2000: A man injured in a car accident while driving himself home after an MRI sued his neurologist for prescribing too large a dose of the sedative Ativan and sued the MRI center for letting him leave while heavily sedated. The plaintiff was awarded $840, 000.
2000: A father wanted custody of his nine-year-old son in order to remove him from residential treatment and to withdraw him from multiple psychiatric medications. Dr. Breggin wrote an emergency medical report for the judge, including his finding that the child had early signs of tardive dyskinesia. The judge followed Dr. Breggin’s recommendations and custody was awarded to the father and Dr. Breggin was empowered to consult long-distance with a primary care doctor who followed his instructions on ow to withdraw the child from psychiatric drugs.
1998: Appeals Court Shocks Defense: Raises TD award to over $2 Million.
1998: In Missouri, the jury reached a verdict of “Not Guilty By Reason of Diminished Capacity” in the case of man who had stood in front of his house with a pistol in each hand and fired upon a parked patrol car occupied by his wife and by a police officer who was slightly injured and returned fire. The morning of the incident, the defendant had received the second in a series of electroshock treatments for depression on an outpatient basis. He was also taking five prescribed psychiatric medications, including Prozac.
1998: In Virginia, a man pled guilty to several daylight home burglaries for drugs over a few day time period. At sentencing, Dr. Breggin testified on the effects of psychiatric drugs, as well as premature discharge from a drug rehab hospitalization. The judge, following Dr. Breggin’s testimony, lightened his sentence, specifying that the purpose was to initiation of rehabilitation.
1998: In Chicago, a man committed suicide while taking the benzodiazepine sleeping pill, Halcion. The drug company, Upjohn, settled prior to trial. In the malpractice trial, the jury awarded the plaintiff $1.2 million.
1998: A fourteen-year-old girl in Florida was charged with first-degree attempted murder when her gun misfired. Dr. Breggin testified on involuntary intoxication with Prozac. The jury came back with a conviction on a lesser charge and the girl served a relatively brief sentence in a residential setting without jail time.
1997: In Fairfax, Virginia a young man taking multiple psychiatric drugs assaulted a policeman. Dr. Breggin raised a successful involuntary intoxication defense. This was a first in Virginia.
1997: A teenage boy committed murder while on the antidepressant Zoloft. Dr. Breggin testified in trial concerning hospital negligence and adverse medication effects and the boy was found guilty of first-degree murder. On appeal, the verdict was reversed on grounds that Dr. Breggin’s testimony offered sufficient evidence of involuntary intoxication to require a specific jury instruction.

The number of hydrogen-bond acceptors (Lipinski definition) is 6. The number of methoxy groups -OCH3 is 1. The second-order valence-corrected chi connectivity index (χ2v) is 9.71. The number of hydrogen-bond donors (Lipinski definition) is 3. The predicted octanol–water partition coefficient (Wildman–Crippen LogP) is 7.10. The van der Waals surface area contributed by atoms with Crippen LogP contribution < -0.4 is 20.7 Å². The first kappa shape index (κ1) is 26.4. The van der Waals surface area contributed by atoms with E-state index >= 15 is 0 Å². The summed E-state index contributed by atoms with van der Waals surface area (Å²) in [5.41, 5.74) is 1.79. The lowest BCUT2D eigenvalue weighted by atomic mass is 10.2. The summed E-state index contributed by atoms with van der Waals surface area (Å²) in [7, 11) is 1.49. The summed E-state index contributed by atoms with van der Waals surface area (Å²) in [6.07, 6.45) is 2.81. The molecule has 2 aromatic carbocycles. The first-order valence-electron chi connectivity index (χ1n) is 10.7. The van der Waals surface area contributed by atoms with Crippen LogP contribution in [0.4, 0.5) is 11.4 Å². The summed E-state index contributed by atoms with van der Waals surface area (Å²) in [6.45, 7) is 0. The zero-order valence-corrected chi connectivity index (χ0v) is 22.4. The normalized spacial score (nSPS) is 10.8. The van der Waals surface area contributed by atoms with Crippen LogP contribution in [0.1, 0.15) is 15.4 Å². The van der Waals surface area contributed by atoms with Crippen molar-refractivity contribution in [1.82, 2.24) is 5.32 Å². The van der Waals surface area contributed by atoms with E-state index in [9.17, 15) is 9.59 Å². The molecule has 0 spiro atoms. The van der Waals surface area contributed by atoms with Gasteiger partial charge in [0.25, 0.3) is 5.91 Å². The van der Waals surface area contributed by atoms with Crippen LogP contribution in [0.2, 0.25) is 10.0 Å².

1997: In Baton Rouge, Louisiana, a woman developed tardive dyskinesia and the jury awarded $1.3 million. In 1998, the case was appealed and in an unusual turn of events, the appeals court nearly doubled the award to the plaintiff to over $2 million.
1997: In North Carolina, a man taking the antidepressant Effexor was charged with violent crimes that could have added up to several life sentences. The judge accepted Dr. Breggin’s report on involuntary intoxication from Effexor and the case was disposed satisfactorily to the defense by a plea bargain.
1996: In Iowa City, Iowa, a woman named Rohovit was injured by electroshock treatment. She sued the manufacturer of the ECT machine (MECHTA) and the company settled.
1994: While taking Prozac, a man assaulted his neighbor. The court accepted Dr. Breggin’s written report on adverse effects of the antidepressant Prozac including violence, and the judge accepted a lesser plea and released the man from jail.
1994: A Virginia man committed a very violent murder while intoxicated with a variety of medical and non-medical drugs. The jury rejected the state’s first-degree murder charge and convicted on second degree.
1994: Kentucky Supreme Court Overturns Verdict for Lilly in Prozac Mass Murder Trial (Fentress v. Eli Lilly). In the early 1990s Dr. Breggin was selected by a consortium of attorneys and approved by an Indiana federal judge to be the sole scientific and medical expert for the common scientific and negligence issues for all of the more than 100 combined Prozac-related cases brought against the manufacturer, Eli Lilly and Company (makers of Prozac®). Specifically, Dr. Breggin was appointed to evaluate for the plaintiffs the scientific basis for the claim that Prozac was causing violence and suicide, and to evaluate the drug company’s potential negligence in the development and marketing of Prozac, including any attempts to hide the risk of Prozac-induced suicide and violence. He also evaluated some individual cases for their merit. The first Prozac case to come to trial was the mass murder perpetrated by Joseph Wesbecker at his former workplace, which occurred shortly after he became psychotic on Prozac. The jury was nearly hung but gave a split decision in favor of Lilly.